Second test for me was a lightly- cambered, medium-speed, tight chicane that required about 50 degrees of steering input from center on back-to-back turns. Speed was held constant throughout the chicane.

I felt a big improvement on this test. On pretty much any turn taken at a brisk pace, OEM setup felt like the front was doing all of the work and the rear of the car was just being dragged like a wagon without much handling input. Don't get me wrong, the OEM setup is great but once you get used to the characteristics, that's how it started to feel. It felt as if the front was being over-worked when being pushed to the limits of my all season tires(mechanical grip) probably due to the body roll and outside tires being stressed more than the inside tires of a turn.
With the Progress rear sway bar installed, once the weight of the car is settled to one side during a turn, the car felt much more neutral (the planted feeling that people say although I consider that terminology a bit vague). It felt as if the mechanical grip/work load was more evenly distributed between the back-to-front and side-to-side of the car during mid-corner and corner exit. As stated earlier, the car felt more neutral than set for understeer from the factory. This same improvement can be felt on turns such as highway entrance ramps with a constant radius bend.

I say this modification was definitely worth investing into if you enjoy the feeling of lateral g-force. I'm a bit of a lateral g-force junky. I've seen this sway bar go used and new from about $100 to $160(with shipping). Either used or new, I would definitely consider this upgrade a bang for your buck.


Cheers,
J-Trix
 

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, Chief SuperModerator, Info Center / Car Care & D
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Lovely review. Will be stickied for a week.
 

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Repped and thanks, I've been contemplating this mod for a couple of weeks now, definitely getting RSB and Moog links now, thanks!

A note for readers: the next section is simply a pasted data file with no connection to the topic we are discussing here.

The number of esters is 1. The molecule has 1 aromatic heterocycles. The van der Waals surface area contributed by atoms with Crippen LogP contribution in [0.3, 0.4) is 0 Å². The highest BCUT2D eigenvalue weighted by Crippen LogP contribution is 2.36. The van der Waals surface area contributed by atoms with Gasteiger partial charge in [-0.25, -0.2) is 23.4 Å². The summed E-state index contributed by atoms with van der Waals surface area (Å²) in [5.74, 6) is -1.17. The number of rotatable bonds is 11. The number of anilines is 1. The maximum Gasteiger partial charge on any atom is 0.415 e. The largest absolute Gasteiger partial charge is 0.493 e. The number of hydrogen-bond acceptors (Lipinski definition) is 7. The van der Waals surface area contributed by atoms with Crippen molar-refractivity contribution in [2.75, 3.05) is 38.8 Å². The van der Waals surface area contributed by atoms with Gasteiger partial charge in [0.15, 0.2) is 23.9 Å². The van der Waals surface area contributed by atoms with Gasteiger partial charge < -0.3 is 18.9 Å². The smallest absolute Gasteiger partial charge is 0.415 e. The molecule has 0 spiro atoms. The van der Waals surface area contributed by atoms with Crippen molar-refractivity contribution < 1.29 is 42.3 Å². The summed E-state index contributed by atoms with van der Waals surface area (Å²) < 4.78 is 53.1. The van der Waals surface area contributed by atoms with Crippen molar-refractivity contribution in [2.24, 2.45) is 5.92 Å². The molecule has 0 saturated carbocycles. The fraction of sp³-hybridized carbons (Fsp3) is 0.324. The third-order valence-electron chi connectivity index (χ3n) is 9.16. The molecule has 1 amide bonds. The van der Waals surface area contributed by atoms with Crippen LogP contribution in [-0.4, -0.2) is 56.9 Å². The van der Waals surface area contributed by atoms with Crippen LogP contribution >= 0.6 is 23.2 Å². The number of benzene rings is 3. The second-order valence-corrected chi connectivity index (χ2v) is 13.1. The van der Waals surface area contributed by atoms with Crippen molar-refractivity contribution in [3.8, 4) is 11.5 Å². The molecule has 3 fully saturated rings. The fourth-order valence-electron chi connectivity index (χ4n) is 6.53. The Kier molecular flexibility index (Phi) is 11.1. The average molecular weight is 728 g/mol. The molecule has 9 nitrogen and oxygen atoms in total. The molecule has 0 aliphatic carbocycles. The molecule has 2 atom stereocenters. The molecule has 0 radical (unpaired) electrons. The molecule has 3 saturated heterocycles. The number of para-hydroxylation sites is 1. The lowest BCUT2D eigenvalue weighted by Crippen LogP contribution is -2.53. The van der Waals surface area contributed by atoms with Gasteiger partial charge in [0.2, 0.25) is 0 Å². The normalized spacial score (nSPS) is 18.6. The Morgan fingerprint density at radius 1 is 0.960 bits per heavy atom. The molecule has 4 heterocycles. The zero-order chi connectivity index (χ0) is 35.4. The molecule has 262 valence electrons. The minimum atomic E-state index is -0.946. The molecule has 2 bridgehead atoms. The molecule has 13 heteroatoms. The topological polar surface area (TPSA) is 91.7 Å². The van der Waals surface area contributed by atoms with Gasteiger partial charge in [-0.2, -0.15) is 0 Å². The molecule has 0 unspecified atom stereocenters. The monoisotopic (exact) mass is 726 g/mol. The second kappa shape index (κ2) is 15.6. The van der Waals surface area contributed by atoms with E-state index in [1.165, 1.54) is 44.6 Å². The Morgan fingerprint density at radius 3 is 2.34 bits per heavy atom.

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I think this is one of the best mods and really changes the way the car handles turns on an OEM setup. This was the first mod I ever did and I am glad it was too.
 

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Discussion Starter #7
Lovely review. Will be stickied for a week.
Thanks, I tried to be as descriptive as possible to help people decide for themselves if this mod was right for them. Sorry you guys if I was a bit wordy.

Repped and thanks, I've been contemplating this mod for a couple of weeks now, definitely getting RSB and Moog links now, thanks!
Thanks for the rep! I like the Moog endlinks. Some people don't like them cause you have to re-grease them every so often. I have a grease pump that fits over the fitting so it's a real simple task to do. I figure I'll do that whenever it comes time to re-grease the bushings.

Great review +uno

Have mine laying around, should be on this weekend :D
Thanks for the positive comments BluLabel and others. If you guys have any specific questions about it that I didn't cover, just ask. I'm more than willing to help.

Again, be careful when removing the endlinks. I stripped one of the hex key inserts when I went to remove it and had to grind the bolt off. It was a good thing I picked up the Moog endlinks. The Moog endlinks have a much easier design than the OEM endlinks to install and remove if you have to do so later on.